It is undisputed that Oath is a citizen of New York, and Page admitted in his complaint that he also is a citizen and resident of New York. Although BBG is not a New York citizen, the fact that Oath and Page were both New York citizens is enough to defeat diversity jurisdiction in this case. Page's allegation in his complaint that he "changed his location frequently" and spent only approximately 30% of his time in New York, coupled with his more recent assertion that he is no longer a citizen of New York according to that state's tax laws, does not alter that conclusion. Throughout his district court and appellate filings, Page has never alleged that, at the time he filed the complaint, he was a citizen of any other state. See Dole Food Co. v. Patrickson, 538 U.S. 468, 478 (2003) ("It is well settled . . . that federal-diversity jurisdiction depends on the citizenship of the parties at the time suit is filed."). Moreover, even if we were willing to ignore Page's clear admission that he was a New York citizen and adopt his new assertion that he is a vagabond moving from state to state, the law is clear that statelessness cannot be used to establish diversity jurisdiction. See Morgan Stanley, 772 F.3d at 118 (holding that a party "that . . . is not a citizen of any state" cannot establish diversity); see also Newman-Green, Inc. v. Alfonzo-Larrain, 490 U.S. 826, 828-29 (1989) (holding that an individual who "has no domicile in any State" is "stateless[,]" and "[his] 'stateless' status destroyed complete diversity"). Thus, Page has offered no basis for concluding that the district court had diversity jurisdiction over his state-law claims.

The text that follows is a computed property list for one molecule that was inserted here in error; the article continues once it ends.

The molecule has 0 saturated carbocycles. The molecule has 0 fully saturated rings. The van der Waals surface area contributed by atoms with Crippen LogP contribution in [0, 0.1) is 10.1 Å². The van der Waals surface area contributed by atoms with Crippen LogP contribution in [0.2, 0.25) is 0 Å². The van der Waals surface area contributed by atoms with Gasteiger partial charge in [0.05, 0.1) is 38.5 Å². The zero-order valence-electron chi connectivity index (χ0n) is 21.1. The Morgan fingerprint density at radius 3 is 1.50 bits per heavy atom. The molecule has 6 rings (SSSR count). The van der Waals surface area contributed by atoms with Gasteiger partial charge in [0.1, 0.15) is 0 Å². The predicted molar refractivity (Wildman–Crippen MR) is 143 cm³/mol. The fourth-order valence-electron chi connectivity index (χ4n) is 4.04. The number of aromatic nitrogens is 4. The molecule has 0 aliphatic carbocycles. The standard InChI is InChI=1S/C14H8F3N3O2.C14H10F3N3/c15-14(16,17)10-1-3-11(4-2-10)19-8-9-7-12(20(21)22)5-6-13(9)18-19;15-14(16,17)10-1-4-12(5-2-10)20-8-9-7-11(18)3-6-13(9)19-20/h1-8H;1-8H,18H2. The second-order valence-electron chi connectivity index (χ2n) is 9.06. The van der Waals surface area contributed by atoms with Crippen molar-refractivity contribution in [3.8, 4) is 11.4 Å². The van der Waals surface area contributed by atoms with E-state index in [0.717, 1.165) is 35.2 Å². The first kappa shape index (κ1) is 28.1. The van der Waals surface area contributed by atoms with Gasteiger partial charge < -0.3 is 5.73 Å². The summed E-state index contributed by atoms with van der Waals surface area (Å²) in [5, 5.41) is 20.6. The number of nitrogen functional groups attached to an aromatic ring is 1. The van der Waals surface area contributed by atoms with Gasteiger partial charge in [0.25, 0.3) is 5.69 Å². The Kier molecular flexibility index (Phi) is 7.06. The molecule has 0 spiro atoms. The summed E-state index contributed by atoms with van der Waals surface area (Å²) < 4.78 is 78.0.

After determining that it lacked diversity jurisdiction over Page's state-law claims, the district court properly considered whether it was appropriate to exercise supplemental jurisdiction over those claims, and did not err in declining to do so. See Kolari v. N.Y.-Presbyterian Hosp., 455 F.3d 118, 122 (2d Cir. 2006) ("A district court may decline to exercise supplemental jurisdiction if it has dismissed all claims over which it has original jurisdiction." (internal quotation marks omitted)). Specifically, the court considered "[judicial] economy, convenience, fairness, and comity," Jones v. Ford Motor Credit Co., 358 F.3d 205, 214 (2d Cir. 2004), and reasoned that supplemental jurisdiction was not warranted given the early stage of the proceedings, see Carnegie-Mellon Univ. v. Cohill, 484 U.S. 343, 350 (1988). We discern no abuse of discretion in this decision.

IV. Leave to Amend